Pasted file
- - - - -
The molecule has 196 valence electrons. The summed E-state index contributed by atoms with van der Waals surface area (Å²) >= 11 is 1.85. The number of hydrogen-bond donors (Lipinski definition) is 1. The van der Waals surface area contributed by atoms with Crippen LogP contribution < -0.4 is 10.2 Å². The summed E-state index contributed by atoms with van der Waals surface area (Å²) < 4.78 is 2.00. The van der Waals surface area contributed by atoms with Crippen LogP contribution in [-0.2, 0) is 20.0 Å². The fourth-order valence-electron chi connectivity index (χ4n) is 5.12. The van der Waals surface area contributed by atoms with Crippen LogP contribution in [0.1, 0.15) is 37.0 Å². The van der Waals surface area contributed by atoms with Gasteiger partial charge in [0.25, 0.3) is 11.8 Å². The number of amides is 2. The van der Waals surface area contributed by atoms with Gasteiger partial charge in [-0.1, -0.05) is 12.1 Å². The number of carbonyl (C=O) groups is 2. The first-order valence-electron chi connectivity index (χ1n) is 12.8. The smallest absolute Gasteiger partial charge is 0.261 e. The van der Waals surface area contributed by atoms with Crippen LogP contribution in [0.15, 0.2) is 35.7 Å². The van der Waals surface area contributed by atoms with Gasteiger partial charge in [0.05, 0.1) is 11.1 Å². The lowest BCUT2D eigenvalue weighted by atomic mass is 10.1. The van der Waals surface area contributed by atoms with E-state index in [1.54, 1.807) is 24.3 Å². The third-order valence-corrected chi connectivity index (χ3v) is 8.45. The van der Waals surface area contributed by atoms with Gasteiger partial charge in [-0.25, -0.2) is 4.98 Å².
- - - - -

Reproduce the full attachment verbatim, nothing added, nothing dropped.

The molecule has 196 valence electrons. The summed E-state index contributed by atoms with van der Waals surface area (Å²) >= 11 is 1.85. The number of hydrogen-bond donors (Lipinski definition) is 1. The van der Waals surface area contributed by atoms with Crippen LogP contribution < -0.4 is 10.2 Å². The summed E-state index contributed by atoms with van der Waals surface area (Å²) < 4.78 is 2.00. The van der Waals surface area contributed by atoms with Crippen LogP contribution in [-0.2, 0) is 20.0 Å². The fourth-order valence-electron chi connectivity index (χ4n) is 5.12. The van der Waals surface area contributed by atoms with Crippen LogP contribution in [0.1, 0.15) is 37.0 Å². The van der Waals surface area contributed by atoms with Gasteiger partial charge in [0.25, 0.3) is 11.8 Å². The number of amides is 2. The van der Waals surface area contributed by atoms with Gasteiger partial charge in [-0.1, -0.05) is 12.1 Å². The number of carbonyl (C=O) groups is 2. The first-order valence-electron chi connectivity index (χ1n) is 12.8. The smallest absolute Gasteiger partial charge is 0.261 e. The van der Waals surface area contributed by atoms with Crippen LogP contribution in [0.15, 0.2) is 35.7 Å². The van der Waals surface area contributed by atoms with Gasteiger partial charge in [0.05, 0.1) is 11.1 Å². The lowest BCUT2D eigenvalue weighted by atomic mass is 10.1. The van der Waals surface area contributed by atoms with E-state index in [1.54, 1.807) is 24.3 Å². The third-order valence-corrected chi connectivity index (χ3v) is 8.45. The van der Waals surface area contributed by atoms with Gasteiger partial charge in [-0.25, -0.2) is 4.98 Å².